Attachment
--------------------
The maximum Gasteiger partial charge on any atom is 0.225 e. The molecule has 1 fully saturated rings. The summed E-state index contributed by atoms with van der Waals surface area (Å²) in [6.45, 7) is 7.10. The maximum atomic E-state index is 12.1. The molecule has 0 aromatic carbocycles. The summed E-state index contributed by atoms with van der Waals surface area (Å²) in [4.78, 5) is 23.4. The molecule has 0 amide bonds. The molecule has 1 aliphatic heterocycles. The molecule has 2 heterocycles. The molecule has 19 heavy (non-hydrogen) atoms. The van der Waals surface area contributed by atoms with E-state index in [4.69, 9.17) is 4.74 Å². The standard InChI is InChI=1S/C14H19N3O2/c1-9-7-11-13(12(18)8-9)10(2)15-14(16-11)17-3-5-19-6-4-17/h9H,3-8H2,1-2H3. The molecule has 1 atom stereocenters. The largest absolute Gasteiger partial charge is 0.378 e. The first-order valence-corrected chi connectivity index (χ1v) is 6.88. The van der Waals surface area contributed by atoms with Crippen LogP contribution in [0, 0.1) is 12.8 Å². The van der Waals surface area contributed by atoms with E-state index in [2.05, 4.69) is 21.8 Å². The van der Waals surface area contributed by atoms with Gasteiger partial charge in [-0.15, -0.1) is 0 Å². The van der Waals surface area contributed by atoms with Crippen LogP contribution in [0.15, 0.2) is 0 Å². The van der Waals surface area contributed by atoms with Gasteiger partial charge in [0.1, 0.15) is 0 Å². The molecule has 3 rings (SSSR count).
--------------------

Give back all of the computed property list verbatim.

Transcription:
The maximum Gasteiger partial charge on any atom is 0.225 e. The molecule has 1 fully saturated rings. The summed E-state index contributed by atoms with van der Waals surface area (Å²) in [6.45, 7) is 7.10. The maximum atomic E-state index is 12.1. The molecule has 0 aromatic carbocycles. The summed E-state index contributed by atoms with van der Waals surface area (Å²) in [4.78, 5) is 23.4. The molecule has 0 amide bonds. The molecule has 1 aliphatic heterocycles. The molecule has 2 heterocycles. The molecule has 19 heavy (non-hydrogen) atoms. The van der Waals surface area contributed by atoms with E-state index in [4.69, 9.17) is 4.74 Å². The standard InChI is InChI=1S/C14H19N3O2/c1-9-7-11-13(12(18)8-9)10(2)15-14(16-11)17-3-5-19-6-4-17/h9H,3-8H2,1-2H3. The molecule has 1 atom stereocenters. The largest absolute Gasteiger partial charge is 0.378 e. The first-order valence-corrected chi connectivity index (χ1v) is 6.88. The van der Waals surface area contributed by atoms with Crippen LogP contribution in [0, 0.1) is 12.8 Å². The van der Waals surface area contributed by atoms with E-state index in [2.05, 4.69) is 21.8 Å². The van der Waals surface area contributed by atoms with Gasteiger partial charge in [-0.15, -0.1) is 0 Å². The van der Waals surface area contributed by atoms with Crippen LogP contribution in [0.15, 0.2) is 0 Å². The van der Waals surface area contributed by atoms with Gasteiger partial charge in [0.1, 0.15) is 0 Å². The molecule has 3 rings (SSSR count).